|Home | About | Journals | Submit | Contact Us | Français|
Your January Comment from the Editor1 described several North American acute hepatitis C cohorts. We describe here two additional cohorts (Table 1). In both studies, infections have been identified prospectively, avoiding the selection bias inherent in studying patients who have sought medical attention.
The Urban Health Study recruited semiannual cross-sections of persons who injected illicit drugs from the streets and other natural settings in inner-city neighborhoods in the San Francisco Bay area.2 Of nearly 14,000 persons enrolled from 1986 through 2002, nearly 5,000 participated more than once (mean, 4.5 visits), comprising a passive, embedded cohort.3 Participants were interviewed, tested for HIV antibody, and given harm reduction counseling and referrals to needed services. Data from the interviews, blood samples, and add-on studies were used to study health and illness among persons who inject illicit drugs and evaluate interventions. Findings from this cohort have been published in more than 100 articles, describing basic biological, clinical, immunological, and epidemiologic investigations; social and behavioral studies; and research on health services, health policy, and legal policy.2-7 From 1998 through 2002, 4,018 study participants received hepatitis B and C serologic testing, of whom 3548 (88%) tested positive for antibodies to the hepatitis C virus (HCV). Of those testing negative, 84 returned for a subsequent visit, and 24 tested positive for HCV antibody, representing prospectively identified seroconversions. Retrospective testing of stored serum identified an additional 43 seroconversions during 1986-1998. Ongoing analyses are examining HCV prevalence, incidence, and risk factors, and genetic factors associated with resistance to viral infection and persistence.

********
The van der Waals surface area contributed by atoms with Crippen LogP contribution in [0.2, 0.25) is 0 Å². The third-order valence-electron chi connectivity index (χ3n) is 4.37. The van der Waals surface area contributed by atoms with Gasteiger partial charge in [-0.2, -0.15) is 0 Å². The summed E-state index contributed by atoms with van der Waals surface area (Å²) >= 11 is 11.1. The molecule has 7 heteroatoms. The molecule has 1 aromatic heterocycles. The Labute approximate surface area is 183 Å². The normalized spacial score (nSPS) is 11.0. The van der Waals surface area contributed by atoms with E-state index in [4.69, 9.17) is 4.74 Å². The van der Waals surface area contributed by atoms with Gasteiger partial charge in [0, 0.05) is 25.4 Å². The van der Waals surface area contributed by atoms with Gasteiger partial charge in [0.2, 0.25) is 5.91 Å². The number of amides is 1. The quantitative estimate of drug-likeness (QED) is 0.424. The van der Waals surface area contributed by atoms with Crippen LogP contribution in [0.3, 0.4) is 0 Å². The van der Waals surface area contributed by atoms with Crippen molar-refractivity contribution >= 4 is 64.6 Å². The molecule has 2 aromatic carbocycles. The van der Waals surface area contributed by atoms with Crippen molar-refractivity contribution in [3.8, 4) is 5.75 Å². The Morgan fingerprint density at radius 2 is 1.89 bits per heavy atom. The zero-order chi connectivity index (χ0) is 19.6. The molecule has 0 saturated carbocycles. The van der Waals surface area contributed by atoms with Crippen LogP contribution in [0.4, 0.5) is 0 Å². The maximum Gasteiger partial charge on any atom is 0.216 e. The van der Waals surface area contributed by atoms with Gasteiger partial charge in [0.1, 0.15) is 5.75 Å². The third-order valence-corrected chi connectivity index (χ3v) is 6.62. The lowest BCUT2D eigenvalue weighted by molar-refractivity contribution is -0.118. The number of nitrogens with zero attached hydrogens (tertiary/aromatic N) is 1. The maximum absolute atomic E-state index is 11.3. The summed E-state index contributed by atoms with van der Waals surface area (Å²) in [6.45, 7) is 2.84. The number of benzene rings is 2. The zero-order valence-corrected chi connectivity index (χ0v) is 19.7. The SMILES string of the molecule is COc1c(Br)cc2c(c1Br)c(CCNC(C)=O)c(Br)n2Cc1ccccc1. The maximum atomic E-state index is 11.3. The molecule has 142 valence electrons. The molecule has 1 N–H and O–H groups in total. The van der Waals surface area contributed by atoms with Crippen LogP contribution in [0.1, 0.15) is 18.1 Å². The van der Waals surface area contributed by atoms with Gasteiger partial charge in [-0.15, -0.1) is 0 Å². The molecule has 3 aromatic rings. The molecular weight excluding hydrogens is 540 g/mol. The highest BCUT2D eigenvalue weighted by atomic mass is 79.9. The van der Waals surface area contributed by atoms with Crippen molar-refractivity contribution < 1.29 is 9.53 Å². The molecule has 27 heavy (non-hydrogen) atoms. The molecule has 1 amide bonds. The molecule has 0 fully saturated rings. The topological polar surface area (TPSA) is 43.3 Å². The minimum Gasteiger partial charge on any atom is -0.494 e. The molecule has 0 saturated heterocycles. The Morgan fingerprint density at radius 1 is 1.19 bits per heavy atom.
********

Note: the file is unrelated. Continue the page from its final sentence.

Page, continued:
The Swan Project began recruiting injection drug users (IDUs) aged 18-35 on the Lower East Side of Manhattan in 2005; > 500 IDUs have been interviewed and tested for HIV and HCV antibody, and 150 who have tested HCV antibody-negative have enrolled in a prospective cohort. Cohort members undergo biweekly risk behavior interviews and HCV RNA testing to detect new HCV infections as soon as possible after they are acquired, along with counseling and referrals to needed services. Biweekly interviewing and testing has proved feasible, reveals more risk behavior than quarterly or semiannual interviewing, and identifies the timing of risk behavior and infections more precisely, providing increased power to detect associations between specific injection practices and contexts and HCV acquisition. Identifying these risk factors is urgent because HCV still spreads rapidly among IDUs even where access to sterile syringes has dramatically reduced transmission.5 The incidence of new infections in Swan participants during follow-up fell three-fold from 2005 to 2007, while the incidence during the period immediately preceding enrollment, calculated using data on window period infections,8 did not fall, suggesting that the reduction might have resulted from our intervention. We are prospectively studying the clinical features, immunology, and virology of acute infection, and comparing those who clear infection, those who develop chronic infection, and those who remain uninfected. We have found HCV-specific cellular responses in nearly 50% of seronegative, HCV RNA-negative persons in this cohort.9 Our study provides the rare opportunity to analyze blood specimens collected before infection and then from the same persons weekly during acute infection. Participants who do not clear infection within 90 days are offered antiviral treatment through a unique multidisciplinary program.10 To date, we have identified 21 prospectively observed infections, 18 persons in the seronegative window period on enrollment, 3 recent seroconverters, and 12 possible reinfections.
The content of this publication does not necessarily reflect the views or policies of the Department of Health and Human Services, nor does mention of trade names, commercial products, or organizations imply endorsement by the U.S. government
Funding This article was funded by grants #R01-DA09532, R01-DA12109, R01-DA13246, R01-DA16159, R01-DA021550, and R01-DA03574 from National Institute on Drug Abuse (NIDA), NIH; M01-RR000047 and UL1-RR024996 from National Center for Research Resources (NCRR), NIH; H79-TI12103 from Substance Abuse and Mental Health Services Administration (SAMHSA); contracts #NO1-CO-12400 and N02-CP-91027 from National Cancer Institute (NCI), NIH; funding from the Department of Public Health of the City and County of San Francisco (SFDPH); and the intramural research programs of NCI and NIDDK, NIH.
Conflicts of interest The authors disclose no conflicts.